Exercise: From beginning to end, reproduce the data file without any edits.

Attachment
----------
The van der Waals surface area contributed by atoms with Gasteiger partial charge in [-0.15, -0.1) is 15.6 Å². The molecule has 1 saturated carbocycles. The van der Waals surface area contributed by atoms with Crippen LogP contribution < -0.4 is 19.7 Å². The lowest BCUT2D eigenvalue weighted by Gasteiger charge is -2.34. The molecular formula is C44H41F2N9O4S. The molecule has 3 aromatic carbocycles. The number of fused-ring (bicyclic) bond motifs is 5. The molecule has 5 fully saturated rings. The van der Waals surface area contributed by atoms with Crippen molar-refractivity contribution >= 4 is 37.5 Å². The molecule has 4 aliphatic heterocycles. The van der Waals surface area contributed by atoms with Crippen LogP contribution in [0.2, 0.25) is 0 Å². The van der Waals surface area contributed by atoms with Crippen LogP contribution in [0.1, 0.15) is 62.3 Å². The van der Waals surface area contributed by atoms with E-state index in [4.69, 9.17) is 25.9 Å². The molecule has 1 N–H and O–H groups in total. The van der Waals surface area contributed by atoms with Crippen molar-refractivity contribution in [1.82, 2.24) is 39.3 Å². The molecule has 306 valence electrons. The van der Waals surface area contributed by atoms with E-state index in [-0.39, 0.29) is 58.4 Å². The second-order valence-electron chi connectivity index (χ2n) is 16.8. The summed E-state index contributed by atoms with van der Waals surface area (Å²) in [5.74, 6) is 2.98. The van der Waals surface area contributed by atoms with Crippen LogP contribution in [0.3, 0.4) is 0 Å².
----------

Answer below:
The van der Waals surface area contributed by atoms with Gasteiger partial charge in [-0.15, -0.1) is 15.6 Å². The molecule has 1 saturated carbocycles. The van der Waals surface area contributed by atoms with Crippen LogP contribution < -0.4 is 19.7 Å². The lowest BCUT2D eigenvalue weighted by Gasteiger charge is -2.34. The molecular formula is C44H41F2N9O4S. The molecule has 3 aromatic carbocycles. The number of fused-ring (bicyclic) bond motifs is 5. The molecule has 5 fully saturated rings. The van der Waals surface area contributed by atoms with Crippen molar-refractivity contribution >= 4 is 37.5 Å². The molecule has 4 aliphatic heterocycles. The van der Waals surface area contributed by atoms with Crippen LogP contribution in [0.2, 0.25) is 0 Å². The van der Waals surface area contributed by atoms with Crippen LogP contribution in [0.1, 0.15) is 62.3 Å². The van der Waals surface area contributed by atoms with E-state index in [4.69, 9.17) is 25.9 Å². The molecule has 1 N–H and O–H groups in total. The van der Waals surface area contributed by atoms with Crippen molar-refractivity contribution in [1.82, 2.24) is 39.3 Å². The molecule has 306 valence electrons. The van der Waals surface area contributed by atoms with E-state index in [-0.39, 0.29) is 58.4 Å². The second-order valence-electron chi connectivity index (χ2n) is 16.8. The summed E-state index contributed by atoms with van der Waals surface area (Å²) in [5.74, 6) is 2.98. The van der Waals surface area contributed by atoms with Crippen LogP contribution in [0.3, 0.4) is 0 Å².